Mr Downer pleaded with the Australian public to stop attacking Indonesia over Corby's 20-year jail sentence for drug trafficking, handed down in Denpasar last week.
Talkback radio has been swamped by angry callers and some aid agencies have reported calls from donors to the tsunami fund asking for their money back.
Others have called for a boycott of travel to the archipelago.
"I know a lot of people in Australia are upset by the Corby verdict," Mr Downer said today as he revealed the incident at the embassy.
But denigrating Australia's northern neighbour would not help, he said.
"To continually attack Indonesia and denigrate its institutions and leaders will build up a good deal of anti-Australian sentiment in Indonesia and it will make it very difficult to conclude [prisoner transfer] agreements of this kind, particularly through public institutions like the Indonesian Parliament."
Opposition Leader Kim Beazley slammed those who sent the package to the embassy.
"This is a disgraceful act, to be condemned by all Australians," he said.
"It's very necessary, I think, to learn from this, that people should view the circumstances now surrounding the particular case which may have generated this with a bit of calm, dispassion and commonsense.
"There is no doubt at all that this is a very serious thing to have happened."
Mr Beazley said if it proved to be a dangerous biological agent, it would be the first time in Australia that this had occurred.
"There should be absolutely no doubt in the public mind that the house is of a combined and united view that this sort of outrageous behaviour must not be encouraged, an atmosphere which encourages it must not be sustained," he said.
Today's incident followed death threats made last month to the Indonesian embassy in Canberra, and the sending of bullets to the Indonesian consulate in Perth in April.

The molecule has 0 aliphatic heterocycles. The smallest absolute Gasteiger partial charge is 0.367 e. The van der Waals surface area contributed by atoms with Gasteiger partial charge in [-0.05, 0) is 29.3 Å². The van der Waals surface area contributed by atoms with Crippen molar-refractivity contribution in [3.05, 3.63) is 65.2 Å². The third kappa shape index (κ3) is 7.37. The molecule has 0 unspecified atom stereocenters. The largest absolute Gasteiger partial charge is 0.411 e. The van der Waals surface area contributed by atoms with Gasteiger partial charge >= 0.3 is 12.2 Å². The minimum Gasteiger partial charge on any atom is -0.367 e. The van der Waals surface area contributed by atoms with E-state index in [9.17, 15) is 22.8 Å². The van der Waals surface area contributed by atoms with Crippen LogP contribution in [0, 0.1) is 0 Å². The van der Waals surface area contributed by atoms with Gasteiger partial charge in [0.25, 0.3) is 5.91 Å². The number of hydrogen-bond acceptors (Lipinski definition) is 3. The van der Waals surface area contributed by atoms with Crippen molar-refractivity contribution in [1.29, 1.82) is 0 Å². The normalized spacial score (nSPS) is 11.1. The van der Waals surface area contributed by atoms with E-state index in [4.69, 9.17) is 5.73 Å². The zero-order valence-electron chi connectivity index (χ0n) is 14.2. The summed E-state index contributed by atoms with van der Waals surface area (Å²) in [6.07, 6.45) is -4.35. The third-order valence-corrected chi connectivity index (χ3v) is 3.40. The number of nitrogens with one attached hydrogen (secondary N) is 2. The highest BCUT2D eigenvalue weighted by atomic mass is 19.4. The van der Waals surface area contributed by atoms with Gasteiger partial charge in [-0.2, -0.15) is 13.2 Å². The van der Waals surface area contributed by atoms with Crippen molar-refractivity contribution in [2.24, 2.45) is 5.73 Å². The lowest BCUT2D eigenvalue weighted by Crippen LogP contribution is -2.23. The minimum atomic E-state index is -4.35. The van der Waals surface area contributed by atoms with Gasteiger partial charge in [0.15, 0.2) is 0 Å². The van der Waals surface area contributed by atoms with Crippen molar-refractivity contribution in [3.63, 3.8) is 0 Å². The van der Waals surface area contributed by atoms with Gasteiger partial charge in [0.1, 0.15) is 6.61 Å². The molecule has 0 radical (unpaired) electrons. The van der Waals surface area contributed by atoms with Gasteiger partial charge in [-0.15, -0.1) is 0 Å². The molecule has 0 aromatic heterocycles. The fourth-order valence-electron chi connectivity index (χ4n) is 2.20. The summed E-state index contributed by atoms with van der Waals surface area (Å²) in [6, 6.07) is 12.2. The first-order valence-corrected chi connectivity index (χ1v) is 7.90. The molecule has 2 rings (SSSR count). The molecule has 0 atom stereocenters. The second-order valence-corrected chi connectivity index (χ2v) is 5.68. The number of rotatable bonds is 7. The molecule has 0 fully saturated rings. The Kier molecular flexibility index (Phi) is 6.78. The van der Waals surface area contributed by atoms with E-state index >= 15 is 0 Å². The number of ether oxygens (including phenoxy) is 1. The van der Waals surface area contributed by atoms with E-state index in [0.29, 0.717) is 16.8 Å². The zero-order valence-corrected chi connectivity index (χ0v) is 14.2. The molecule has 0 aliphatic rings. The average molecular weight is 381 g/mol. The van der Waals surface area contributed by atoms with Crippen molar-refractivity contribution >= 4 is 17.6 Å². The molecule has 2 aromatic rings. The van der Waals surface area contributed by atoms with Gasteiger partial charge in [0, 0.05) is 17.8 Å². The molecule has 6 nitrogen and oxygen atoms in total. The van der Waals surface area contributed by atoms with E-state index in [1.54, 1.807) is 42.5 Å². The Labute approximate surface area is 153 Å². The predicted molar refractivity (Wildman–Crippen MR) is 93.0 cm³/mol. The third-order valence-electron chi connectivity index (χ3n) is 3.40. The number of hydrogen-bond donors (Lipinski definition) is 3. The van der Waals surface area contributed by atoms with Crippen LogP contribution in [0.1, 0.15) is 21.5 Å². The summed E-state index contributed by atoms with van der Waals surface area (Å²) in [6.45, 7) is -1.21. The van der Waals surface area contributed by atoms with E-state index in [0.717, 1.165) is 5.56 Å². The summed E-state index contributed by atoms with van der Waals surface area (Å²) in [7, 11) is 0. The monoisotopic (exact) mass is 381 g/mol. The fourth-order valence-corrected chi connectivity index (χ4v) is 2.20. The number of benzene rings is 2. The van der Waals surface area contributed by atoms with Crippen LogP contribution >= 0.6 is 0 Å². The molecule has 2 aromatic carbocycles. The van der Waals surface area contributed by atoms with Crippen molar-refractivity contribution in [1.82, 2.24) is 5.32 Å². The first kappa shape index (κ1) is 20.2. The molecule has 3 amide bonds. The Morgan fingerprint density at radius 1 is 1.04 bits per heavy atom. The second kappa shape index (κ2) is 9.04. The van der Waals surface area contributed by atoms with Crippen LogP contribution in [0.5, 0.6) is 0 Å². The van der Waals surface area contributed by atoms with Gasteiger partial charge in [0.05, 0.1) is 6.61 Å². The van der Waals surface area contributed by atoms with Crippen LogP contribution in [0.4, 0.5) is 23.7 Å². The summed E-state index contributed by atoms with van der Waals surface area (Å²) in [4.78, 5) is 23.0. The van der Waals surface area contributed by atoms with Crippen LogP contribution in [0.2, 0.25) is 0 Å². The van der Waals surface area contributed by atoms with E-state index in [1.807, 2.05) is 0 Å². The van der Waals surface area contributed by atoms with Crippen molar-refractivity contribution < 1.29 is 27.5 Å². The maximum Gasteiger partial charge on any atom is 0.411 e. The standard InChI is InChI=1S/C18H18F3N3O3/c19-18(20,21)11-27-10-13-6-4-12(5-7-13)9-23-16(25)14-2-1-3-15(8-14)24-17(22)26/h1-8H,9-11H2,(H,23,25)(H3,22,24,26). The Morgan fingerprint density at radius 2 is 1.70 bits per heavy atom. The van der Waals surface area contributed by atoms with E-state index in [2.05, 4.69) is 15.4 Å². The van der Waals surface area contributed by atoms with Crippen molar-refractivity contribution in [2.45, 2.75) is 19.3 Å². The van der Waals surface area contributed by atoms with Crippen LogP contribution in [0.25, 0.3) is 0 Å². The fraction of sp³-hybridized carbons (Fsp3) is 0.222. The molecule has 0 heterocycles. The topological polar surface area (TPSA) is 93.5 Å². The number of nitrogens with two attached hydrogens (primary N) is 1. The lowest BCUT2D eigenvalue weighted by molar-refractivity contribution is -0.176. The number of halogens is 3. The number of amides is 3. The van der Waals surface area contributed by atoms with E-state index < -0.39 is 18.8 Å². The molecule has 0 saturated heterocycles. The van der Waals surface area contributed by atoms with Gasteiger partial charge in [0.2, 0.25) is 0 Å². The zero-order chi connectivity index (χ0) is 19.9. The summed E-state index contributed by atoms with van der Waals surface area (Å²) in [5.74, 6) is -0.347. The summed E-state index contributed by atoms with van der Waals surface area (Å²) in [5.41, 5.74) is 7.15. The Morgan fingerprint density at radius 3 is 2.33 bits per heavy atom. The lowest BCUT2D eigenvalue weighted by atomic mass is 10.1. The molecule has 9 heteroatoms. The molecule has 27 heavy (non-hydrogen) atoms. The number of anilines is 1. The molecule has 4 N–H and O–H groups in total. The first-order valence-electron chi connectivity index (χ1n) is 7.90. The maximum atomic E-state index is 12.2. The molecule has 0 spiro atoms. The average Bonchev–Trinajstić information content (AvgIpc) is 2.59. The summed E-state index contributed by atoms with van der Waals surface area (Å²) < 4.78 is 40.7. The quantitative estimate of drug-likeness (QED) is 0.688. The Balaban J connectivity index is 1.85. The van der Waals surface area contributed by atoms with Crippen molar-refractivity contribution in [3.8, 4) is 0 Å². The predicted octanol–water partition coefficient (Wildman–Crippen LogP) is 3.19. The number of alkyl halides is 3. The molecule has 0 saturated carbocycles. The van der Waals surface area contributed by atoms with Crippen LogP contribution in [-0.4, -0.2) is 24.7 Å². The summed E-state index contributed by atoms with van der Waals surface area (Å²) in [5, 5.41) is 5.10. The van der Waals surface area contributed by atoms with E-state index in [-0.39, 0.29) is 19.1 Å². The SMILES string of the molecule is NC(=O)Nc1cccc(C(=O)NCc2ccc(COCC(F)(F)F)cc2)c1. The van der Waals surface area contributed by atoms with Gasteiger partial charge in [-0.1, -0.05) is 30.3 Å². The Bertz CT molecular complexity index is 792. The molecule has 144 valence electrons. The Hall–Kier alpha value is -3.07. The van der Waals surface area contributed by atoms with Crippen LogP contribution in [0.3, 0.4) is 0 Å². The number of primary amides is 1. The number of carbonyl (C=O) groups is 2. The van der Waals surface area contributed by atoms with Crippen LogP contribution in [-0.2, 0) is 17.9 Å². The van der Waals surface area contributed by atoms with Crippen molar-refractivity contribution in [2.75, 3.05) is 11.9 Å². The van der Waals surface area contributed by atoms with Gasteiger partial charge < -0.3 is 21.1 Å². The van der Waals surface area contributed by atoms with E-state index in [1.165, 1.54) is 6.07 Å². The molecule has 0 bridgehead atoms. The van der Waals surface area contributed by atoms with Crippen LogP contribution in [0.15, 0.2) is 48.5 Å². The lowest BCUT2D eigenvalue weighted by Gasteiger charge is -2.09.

Both incidents were linked to the Corby case.
Aid agency heads gathered in Canberra today for the release of the first report into the relief effort and confirmed they had received calls from donors asking for their money back.
World Vision chief executive Tim Costello said his organisation had received about 30 calls from donors, some of whom just wanted to vent their feelings over Corby's sentence.
But he said to withdraw funds set aside for people devastated by last year's Boxing Day tsunami lacked compassion.
"That would be, in my view, not just lacking compassion, but making no real connection with other little people who are suffering," he said.
Care Australia said it had not received many calls asking for refunds, but Oxfam Australia has had some.
"We've had a few calls and we've tried to retain those donors," Oxfam executive director Andrew Hewitt said.
"The reality is the people who are affected by the tsunami have no influence whatsoever over the Indonesian judicial system and they should not be punished."
Mr Downer said officials from the Attorney-General's department would meet their Indonesian counterparts to negotiate a prisoner-exchange agreement, which would be a first for Indonesia.
Jakarta might be interested in a reciprocal arrangement because some of its citizens were imprisoned in Australia over drug, fishing, and people smuggling charges, he said.
He hoped the transfer agreement would be completed within 12 to 18 months, but stressed it might not apply to Corby, who is appealing against her sentence.